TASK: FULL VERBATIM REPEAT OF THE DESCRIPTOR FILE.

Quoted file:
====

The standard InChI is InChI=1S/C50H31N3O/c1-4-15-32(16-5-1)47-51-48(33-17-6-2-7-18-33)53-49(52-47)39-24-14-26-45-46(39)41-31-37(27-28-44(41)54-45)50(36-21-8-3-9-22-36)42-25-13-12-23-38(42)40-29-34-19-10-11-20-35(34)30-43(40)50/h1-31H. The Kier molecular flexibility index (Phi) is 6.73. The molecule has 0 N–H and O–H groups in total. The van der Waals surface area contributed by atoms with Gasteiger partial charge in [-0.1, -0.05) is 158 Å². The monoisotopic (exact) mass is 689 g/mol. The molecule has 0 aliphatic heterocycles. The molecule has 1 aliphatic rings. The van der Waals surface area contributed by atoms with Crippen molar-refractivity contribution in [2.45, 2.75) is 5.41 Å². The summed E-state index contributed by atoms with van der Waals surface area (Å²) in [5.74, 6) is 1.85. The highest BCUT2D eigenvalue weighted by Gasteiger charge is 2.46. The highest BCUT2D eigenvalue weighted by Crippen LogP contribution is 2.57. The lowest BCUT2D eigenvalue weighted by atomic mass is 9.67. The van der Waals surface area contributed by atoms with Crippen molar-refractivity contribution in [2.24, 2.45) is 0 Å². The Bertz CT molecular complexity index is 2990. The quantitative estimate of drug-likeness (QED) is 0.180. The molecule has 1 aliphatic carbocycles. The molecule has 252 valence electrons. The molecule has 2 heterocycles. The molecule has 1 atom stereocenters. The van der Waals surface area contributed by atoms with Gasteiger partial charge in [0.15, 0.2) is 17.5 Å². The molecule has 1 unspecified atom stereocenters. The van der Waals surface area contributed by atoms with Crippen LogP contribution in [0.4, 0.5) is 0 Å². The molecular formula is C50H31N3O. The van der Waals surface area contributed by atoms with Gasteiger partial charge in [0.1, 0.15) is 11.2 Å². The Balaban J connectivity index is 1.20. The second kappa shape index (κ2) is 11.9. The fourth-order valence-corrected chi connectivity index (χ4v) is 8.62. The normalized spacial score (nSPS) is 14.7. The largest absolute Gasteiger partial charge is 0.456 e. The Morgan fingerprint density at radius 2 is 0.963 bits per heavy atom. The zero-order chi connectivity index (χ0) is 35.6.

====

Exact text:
The standard InChI is InChI=1S/C50H31N3O/c1-4-15-32(16-5-1)47-51-48(33-17-6-2-7-18-33)53-49(52-47)39-24-14-26-45-46(39)41-31-37(27-28-44(41)54-45)50(36-21-8-3-9-22-36)42-25-13-12-23-38(42)40-29-34-19-10-11-20-35(34)30-43(40)50/h1-31H. The Kier molecular flexibility index (Phi) is 6.73. The molecule has 0 N–H and O–H groups in total. The van der Waals surface area contributed by atoms with Gasteiger partial charge in [-0.1, -0.05) is 158 Å². The monoisotopic (exact) mass is 689 g/mol. The molecule has 0 aliphatic heterocycles. The molecule has 1 aliphatic rings. The van der Waals surface area contributed by atoms with Crippen molar-refractivity contribution in [2.45, 2.75) is 5.41 Å². The summed E-state index contributed by atoms with van der Waals surface area (Å²) in [5.74, 6) is 1.85. The highest BCUT2D eigenvalue weighted by Gasteiger charge is 2.46. The highest BCUT2D eigenvalue weighted by Crippen LogP contribution is 2.57. The lowest BCUT2D eigenvalue weighted by atomic mass is 9.67. The van der Waals surface area contributed by atoms with Crippen molar-refractivity contribution in [2.24, 2.45) is 0 Å². The Bertz CT molecular complexity index is 2990. The quantitative estimate of drug-likeness (QED) is 0.180. The molecule has 1 aliphatic carbocycles. The molecule has 252 valence electrons. The molecule has 2 heterocycles. The molecule has 1 atom stereocenters. The van der Waals surface area contributed by atoms with Gasteiger partial charge in [0.15, 0.2) is 17.5 Å². The molecule has 1 unspecified atom stereocenters. The van der Waals surface area contributed by atoms with Crippen LogP contribution in [0.4, 0.5) is 0 Å². The molecular formula is C50H31N3O. The van der Waals surface area contributed by atoms with Gasteiger partial charge in [0.1, 0.15) is 11.2 Å². The Balaban J connectivity index is 1.20. The second kappa shape index (κ2) is 11.9. The fourth-order valence-corrected chi connectivity index (χ4v) is 8.62. The normalized spacial score (nSPS) is 14.7. The largest absolute Gasteiger partial charge is 0.456 e. The Morgan fingerprint density at radius 2 is 0.963 bits per heavy atom. The zero-order chi connectivity index (χ0) is 35.6.